The Origin of Black Jack

[ English ]

The game of Blackjack was brought to the United States in the 19th century but it wasn’t until the middle of the 20th century that a strategy was developed to defeat the house in Blackjack. This article is going to take a swift peak at the creation of that strategy, Counting Cards.

When wagering was made legal in Nevada in 1934, twenty-one screamed into recognition and was most commonly wagered on with one or 2 decks of cards. Roger Baldwin published a dissertation in ‘56 which described how to reduce the house advantage based on odds and statistics which was quite confusing for those who were not math experts.

In ‘62, Dr. Thorp utilized an IBM 704 computer to better the mathematical strategy in Baldwin’s paper and also developed the 1st card counting strategies. Dr. Ed Thorp authored a book called "Beat the Dealer" which illustrated card counting strategies and the tactics for lowering the house edge.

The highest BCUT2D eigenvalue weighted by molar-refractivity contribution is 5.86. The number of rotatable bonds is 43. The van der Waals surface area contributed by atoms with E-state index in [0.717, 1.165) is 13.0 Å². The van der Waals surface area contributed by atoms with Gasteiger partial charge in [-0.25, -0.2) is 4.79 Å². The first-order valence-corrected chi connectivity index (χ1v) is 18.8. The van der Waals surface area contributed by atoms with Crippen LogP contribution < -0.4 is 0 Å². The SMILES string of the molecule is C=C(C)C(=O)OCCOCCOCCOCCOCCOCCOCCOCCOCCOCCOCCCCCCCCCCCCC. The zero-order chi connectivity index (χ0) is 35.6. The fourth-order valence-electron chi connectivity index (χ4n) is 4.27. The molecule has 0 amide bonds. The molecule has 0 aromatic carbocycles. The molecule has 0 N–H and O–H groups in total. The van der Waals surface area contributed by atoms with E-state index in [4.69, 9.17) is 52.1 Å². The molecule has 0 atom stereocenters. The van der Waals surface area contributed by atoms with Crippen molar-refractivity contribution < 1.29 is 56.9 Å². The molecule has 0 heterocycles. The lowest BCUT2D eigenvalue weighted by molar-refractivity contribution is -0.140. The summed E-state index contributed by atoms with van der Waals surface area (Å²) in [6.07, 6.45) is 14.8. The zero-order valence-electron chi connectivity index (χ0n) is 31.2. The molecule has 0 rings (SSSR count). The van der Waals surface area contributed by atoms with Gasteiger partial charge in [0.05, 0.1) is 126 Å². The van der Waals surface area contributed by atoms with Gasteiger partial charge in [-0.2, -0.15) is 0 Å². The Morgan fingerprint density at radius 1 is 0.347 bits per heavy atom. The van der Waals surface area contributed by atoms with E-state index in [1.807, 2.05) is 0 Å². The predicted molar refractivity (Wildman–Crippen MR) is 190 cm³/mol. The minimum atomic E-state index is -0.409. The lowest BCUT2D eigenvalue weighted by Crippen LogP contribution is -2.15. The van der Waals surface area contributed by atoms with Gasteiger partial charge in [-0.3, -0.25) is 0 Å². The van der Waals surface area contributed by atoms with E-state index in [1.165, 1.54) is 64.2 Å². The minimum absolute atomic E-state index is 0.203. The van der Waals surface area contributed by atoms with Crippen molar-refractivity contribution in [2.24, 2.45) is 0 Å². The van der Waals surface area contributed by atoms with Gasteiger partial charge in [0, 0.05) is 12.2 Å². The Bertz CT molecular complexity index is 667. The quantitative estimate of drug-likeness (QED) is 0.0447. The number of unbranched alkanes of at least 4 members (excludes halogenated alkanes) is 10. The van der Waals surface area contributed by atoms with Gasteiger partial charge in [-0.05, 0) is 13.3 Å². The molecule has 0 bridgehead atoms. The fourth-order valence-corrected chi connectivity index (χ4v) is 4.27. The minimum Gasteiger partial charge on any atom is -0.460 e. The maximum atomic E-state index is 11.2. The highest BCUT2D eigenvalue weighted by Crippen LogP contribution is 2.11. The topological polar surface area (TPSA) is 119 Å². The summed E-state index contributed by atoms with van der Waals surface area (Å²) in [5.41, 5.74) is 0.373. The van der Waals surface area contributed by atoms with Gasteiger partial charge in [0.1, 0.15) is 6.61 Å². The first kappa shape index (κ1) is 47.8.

This spawned a huge increase in chemin de fer gamblers at the US betting houses who were trying to implement Dr. Ed Thorp’s strategies, much to the amazement of the casinos. The system was hard to comprehend and hard to put into practice and therefore improved the profits for the betting houses as more and more people took to playing black jack.

However this huge growth in earnings wasn’t to last as the gamblers became more sophisticated and more educated and the system was further improved. In the 80’s a group of students from MIT made counting cards a part of the day-to-day vernacular. Since then the casinos have brought in countless measures to thwart players who count cards including, multiple decks, shoes, shuffle machines, and rumor has it, sophisticated computer programs to scrutinize actions and detect "cheaters". While not illegal being discovered counting cards will get you banned from the majority of betting houses in Las Vegas.

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